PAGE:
War propaganda from Afghanistan

Glenn Greenwald

Salon.com, April 28, 2010

The New York Times yesterday excitedly declared that the imminent Battle of Kandahar "has become the make-or-break offensive of the eight-and-half-year [Afghanistan] war" and is "the pivotal test of President Obama’s Afghanistan strategy."  As Atrios suggests,
there never is any such thing as "make-or-break" because we never leave
no matter how completely our war and occupation efforts fail.  That’s
what led to the countless Friedman Units of the Iraq War:  the endless proclamations that The Next Six Months will be Decisive, only to be repeated at the end of the six-month period of failure as though the prior one never happened.

Just consider what’s being said
now about how the Kandahar offensive is the "make-or-break" battle of
the war and the "pivotal test" for Obama’s war strategy by comparing it
to what was said a mere two months ago about the now clearly failing assault on Marjah:

Times of London, February 13, 2010:

Allied troops launched a major
offensive into Afghanistan’s most violent province last night, in a key
part of President Obama’s push to seize control of the Taleban’s last
big stronghold. . . . If it fails, many analysts believe that the war will be lost.

The Independent declared
on February 9, 2010, that General McChrystal wants the Marjah offensive
to "be one of the most significant in the country since the fall of the
Taliban in 2001" and, of Obama’s war strategy, said that "Marjah looks
like being its first major — and possibly decisive — test."  The BBC quoted a NATO official who proclaimed that Marjah "was ‘probably the definitive operation’
of the counter-insurgency strategy" and "this operation could
potentially define the tipping point, the crucial momentum aspect in
the counter-insurgency."  Time helpfully informed us that "U.S. officials believe it will mark a turning point in the war."

Now that that
"make-or-break decisive test" has failed (or, at best, has produced
very muddled outcomes), did the Government and media follow through and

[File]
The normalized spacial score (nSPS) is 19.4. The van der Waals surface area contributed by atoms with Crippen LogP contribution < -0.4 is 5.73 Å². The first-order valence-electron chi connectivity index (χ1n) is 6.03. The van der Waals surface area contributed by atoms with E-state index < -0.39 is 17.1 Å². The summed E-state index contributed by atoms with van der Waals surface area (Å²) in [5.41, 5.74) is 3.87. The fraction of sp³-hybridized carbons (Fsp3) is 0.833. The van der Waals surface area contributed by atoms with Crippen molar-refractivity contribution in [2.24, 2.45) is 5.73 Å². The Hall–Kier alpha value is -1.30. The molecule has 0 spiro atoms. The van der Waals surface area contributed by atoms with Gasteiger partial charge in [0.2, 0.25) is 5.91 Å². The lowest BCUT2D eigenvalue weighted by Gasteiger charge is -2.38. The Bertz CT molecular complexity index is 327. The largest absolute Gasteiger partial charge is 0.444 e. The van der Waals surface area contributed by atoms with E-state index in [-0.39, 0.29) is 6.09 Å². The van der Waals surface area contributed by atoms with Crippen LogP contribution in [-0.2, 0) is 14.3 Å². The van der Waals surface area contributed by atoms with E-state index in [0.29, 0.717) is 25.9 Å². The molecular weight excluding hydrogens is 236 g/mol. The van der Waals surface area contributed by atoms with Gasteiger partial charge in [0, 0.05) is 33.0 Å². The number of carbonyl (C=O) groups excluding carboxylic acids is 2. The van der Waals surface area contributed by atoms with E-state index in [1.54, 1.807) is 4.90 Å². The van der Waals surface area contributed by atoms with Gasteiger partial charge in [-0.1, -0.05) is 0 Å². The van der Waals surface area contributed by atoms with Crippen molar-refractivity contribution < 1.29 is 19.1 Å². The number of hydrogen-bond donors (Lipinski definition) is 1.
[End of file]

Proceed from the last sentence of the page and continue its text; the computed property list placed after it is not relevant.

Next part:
declare the war effort broken and the strategy a failure?  No; they
just pretend it never happened and declare the next, latest, glorious
Battle the real "make-or-break decisive test" — until that one fails
and the next one is portrayed that way, in an endless tidal wave of war
propaganda intended to justify our staying for as long as we want, no
matter how pointless and counter-productive it is.

* * * * *

Speaking of war propaganda, today is a very proud day for the U.S.:  the military commission ordered by Eric Holder begins for Omar Khadr, a Canadian-born, Afghanistan-residing detainee encaged at Guantanamo for seven years — since he was 15 years old
— on "war crimes" and "terrorism" charges that he was involved in a
firefight with American military forces who, revealingly enough, were using a former Soviet military base as their outpost
Khadr was wounded in the battle, imprisoned at Bagram, then at
Guantanamo, claims he was severely tortured into falsely confessing,
and made worldwide news when a video of him weeping, begging for medical help, and crying for his mother
during an interrogation was released.  Apparently, if the U.S. Army
invades a foreign country, anyone who fights against that invading
force — including a 15-year-old boy — is a "war criminal" and a
"Terrorist," even the Worst of The Worst, which is, of course, all that
we’re currently holding at Guantanamo.  Now that’s some robust

:: Article nr. 65503 sent on 29-apr-2010 05:45 ECT


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